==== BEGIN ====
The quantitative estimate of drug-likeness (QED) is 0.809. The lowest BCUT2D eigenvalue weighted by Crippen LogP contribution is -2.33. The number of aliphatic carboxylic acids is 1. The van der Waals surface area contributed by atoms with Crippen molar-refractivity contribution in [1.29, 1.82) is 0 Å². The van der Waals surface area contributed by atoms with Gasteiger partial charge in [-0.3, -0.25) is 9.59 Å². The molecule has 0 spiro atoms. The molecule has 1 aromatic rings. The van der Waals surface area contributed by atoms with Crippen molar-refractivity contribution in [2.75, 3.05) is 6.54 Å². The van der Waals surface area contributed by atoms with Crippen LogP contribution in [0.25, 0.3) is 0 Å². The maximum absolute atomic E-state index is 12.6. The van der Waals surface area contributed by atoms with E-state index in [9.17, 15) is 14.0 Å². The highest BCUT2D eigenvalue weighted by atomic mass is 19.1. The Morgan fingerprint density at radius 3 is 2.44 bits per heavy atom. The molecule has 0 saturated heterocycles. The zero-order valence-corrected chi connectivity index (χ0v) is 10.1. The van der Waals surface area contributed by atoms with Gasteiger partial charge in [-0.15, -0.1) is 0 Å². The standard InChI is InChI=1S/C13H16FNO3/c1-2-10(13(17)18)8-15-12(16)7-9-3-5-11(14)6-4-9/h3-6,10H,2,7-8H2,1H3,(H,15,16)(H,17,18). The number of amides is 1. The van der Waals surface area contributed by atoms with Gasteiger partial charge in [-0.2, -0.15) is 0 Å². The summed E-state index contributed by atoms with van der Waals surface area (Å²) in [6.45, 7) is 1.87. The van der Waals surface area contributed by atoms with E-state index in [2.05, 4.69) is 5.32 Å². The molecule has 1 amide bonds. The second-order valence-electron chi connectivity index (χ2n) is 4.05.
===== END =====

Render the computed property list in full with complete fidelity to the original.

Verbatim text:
The quantitative estimate of drug-likeness (QED) is 0.809. The lowest BCUT2D eigenvalue weighted by Crippen LogP contribution is -2.33. The number of aliphatic carboxylic acids is 1. The van der Waals surface area contributed by atoms with Crippen molar-refractivity contribution in [1.29, 1.82) is 0 Å². The van der Waals surface area contributed by atoms with Gasteiger partial charge in [-0.3, -0.25) is 9.59 Å². The molecule has 0 spiro atoms. The molecule has 1 aromatic rings. The van der Waals surface area contributed by atoms with Crippen molar-refractivity contribution in [2.75, 3.05) is 6.54 Å². The van der Waals surface area contributed by atoms with Crippen LogP contribution in [0.25, 0.3) is 0 Å². The maximum absolute atomic E-state index is 12.6. The van der Waals surface area contributed by atoms with E-state index in [9.17, 15) is 14.0 Å². The highest BCUT2D eigenvalue weighted by atomic mass is 19.1. The Morgan fingerprint density at radius 3 is 2.44 bits per heavy atom. The molecule has 0 saturated heterocycles. The zero-order valence-corrected chi connectivity index (χ0v) is 10.1. The van der Waals surface area contributed by atoms with Gasteiger partial charge in [-0.15, -0.1) is 0 Å². The standard InChI is InChI=1S/C13H16FNO3/c1-2-10(13(17)18)8-15-12(16)7-9-3-5-11(14)6-4-9/h3-6,10H,2,7-8H2,1H3,(H,15,16)(H,17,18). The number of amides is 1. The van der Waals surface area contributed by atoms with Gasteiger partial charge in [-0.2, -0.15) is 0 Å². The summed E-state index contributed by atoms with van der Waals surface area (Å²) in [6.45, 7) is 1.87. The van der Waals surface area contributed by atoms with E-state index in [2.05, 4.69) is 5.32 Å². The molecule has 1 amide bonds. The second-order valence-electron chi connectivity index (χ2n) is 4.05.